Source: The botanical data and taxonomic details were acquired from the USDA Plants Database

Rank Scientific Name
Kingdom Plantae – Plants
Subkingdom Tracheobionta – Vascular plants
Superdivision Spermatophyta – Seed plants
Division Magnoliophyta – Flowering plants
Class Magnoliopsida – Dicotyledons
Subclass Dilleniidae
Order Capparales
Family Brassicaceae – Mustard family
Genus Brassica L. – mustard
Species Brassica oleracea L. – cabbage
Subspecies Brassica oleracea L. var. italica Plencksprouting broccoli
Common Names Broccoli, Calabrese, Sprouting Broccoli

Microgreen Pests & Diseases

The following are the most common pests and diseases that can affect your microgreens.


White Mold – Sclerotinia sclerotiorum

Sclerotinia sclerotiorum is a necrotrophic fungal disease that causes what’s known as white mold, it can infect over 400 plant species worldwide. It’s also called cottony soft rot, stem rot, watery soft rot, crown rot, and seedling blight.

S. sclerotiorum key properties are its ability to create sclerotia which are its black resting structures, and mycelium which are the white fuzzy spiderweb-like growths you see on stems and growing medium.

microgreens suffering from damping off disease

Damping Off

Damping-off is an umbrella term that covers fungi and fungi-like organisms in several genera including Rhizoctonia, Botrytis, Phytophthora, and Fusarium, with the soil fungus Pythium being the often culprit.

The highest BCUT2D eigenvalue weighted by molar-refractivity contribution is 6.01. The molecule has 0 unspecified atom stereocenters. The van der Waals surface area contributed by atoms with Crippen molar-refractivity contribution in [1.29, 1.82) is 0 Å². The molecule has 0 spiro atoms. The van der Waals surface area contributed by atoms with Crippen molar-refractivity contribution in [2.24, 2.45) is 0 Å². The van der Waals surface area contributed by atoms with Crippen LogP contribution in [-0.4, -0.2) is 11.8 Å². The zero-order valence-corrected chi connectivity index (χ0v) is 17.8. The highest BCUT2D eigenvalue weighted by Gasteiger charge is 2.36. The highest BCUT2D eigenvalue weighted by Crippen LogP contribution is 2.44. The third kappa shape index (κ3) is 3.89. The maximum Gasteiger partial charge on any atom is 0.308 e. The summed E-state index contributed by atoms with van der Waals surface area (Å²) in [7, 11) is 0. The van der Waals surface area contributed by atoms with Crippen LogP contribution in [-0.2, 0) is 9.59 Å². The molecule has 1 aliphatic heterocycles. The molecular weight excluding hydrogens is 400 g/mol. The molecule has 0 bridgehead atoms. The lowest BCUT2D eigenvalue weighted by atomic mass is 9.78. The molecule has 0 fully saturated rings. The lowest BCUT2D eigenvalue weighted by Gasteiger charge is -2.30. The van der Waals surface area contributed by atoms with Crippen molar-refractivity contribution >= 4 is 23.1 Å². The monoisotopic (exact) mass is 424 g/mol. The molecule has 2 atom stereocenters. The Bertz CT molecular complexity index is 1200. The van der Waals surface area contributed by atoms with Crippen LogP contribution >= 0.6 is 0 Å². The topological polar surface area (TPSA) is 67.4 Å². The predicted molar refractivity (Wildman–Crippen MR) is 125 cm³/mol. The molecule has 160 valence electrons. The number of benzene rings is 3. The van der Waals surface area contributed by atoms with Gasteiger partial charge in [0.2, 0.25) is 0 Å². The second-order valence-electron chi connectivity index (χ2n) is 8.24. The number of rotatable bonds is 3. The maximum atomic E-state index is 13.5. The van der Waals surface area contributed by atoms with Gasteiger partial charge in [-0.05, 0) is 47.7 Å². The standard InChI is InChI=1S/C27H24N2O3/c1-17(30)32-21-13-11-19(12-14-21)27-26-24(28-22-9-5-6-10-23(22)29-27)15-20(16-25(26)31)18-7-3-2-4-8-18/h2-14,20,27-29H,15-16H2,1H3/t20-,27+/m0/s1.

Damping-off is a soil-borne fungal disease that affects seeds and seedlings typically by rotting of the stems and roots at and below the soil surface.

When a seed germinates the seedling will emerge fine but within 24 hours to a few days will become mushy and water-soaked, collapse at the base of the stem and die.

Aphids crawling on a plant stem

Aphids – Aphidoidea

Aphids suck! Quite literally. They’re soft-bodied insects that use their piercing-sucking mouths to feed on plants and there are over 4,000 aphid species in the world.

Other common names are greenflies, blackflies, and plant lice. They come in varying colors such as light green, black, white, brown, gray, or yellow.

When aphids feed on plants they secrete a sticky fluid which is called honeydew (no, don’t eat it). This goo they leave behind drips onto plants and can attract other pests such as ants. If the honeydew is left on leaves it can promote black sooty mold.

Broccoli Nutrition Facts

Broccoli microgreens are loaded with nutrients, providing 141 calories per serving.

They offer a balanced energy source with 6.64g carbs and 2.82g protein.

With only 0.37g of fat and no cholesterol, these microgreens are a healthy option.

They’re rich in dietary fiber with 2.6g and are an excellent source of vitamins C, K, and A.

They also contain minerals such as iron, potassium, and calcium, as well as phytonutrients like β-carotene and lutein + zeaxanthin.

Incorporating broccoli microgreens into your diet can be a delicious way to boost your nutritional intake and support overall well-being.

Nutrition value per 100 g. (Source: USDA National Nutrient Database). Recommended Dietary Allowance (RDA) calculation based on data from NIH Nutrient Recommendations and Database.

Note: Percent Daily Values are calculated based on a 2,000 calorie diet. Your daily values may be higher or lower depending on your calorie needs. This information is for educational purposes only and is not intended as medical advice. Please consult with a healthcare professional for personalized recommendations.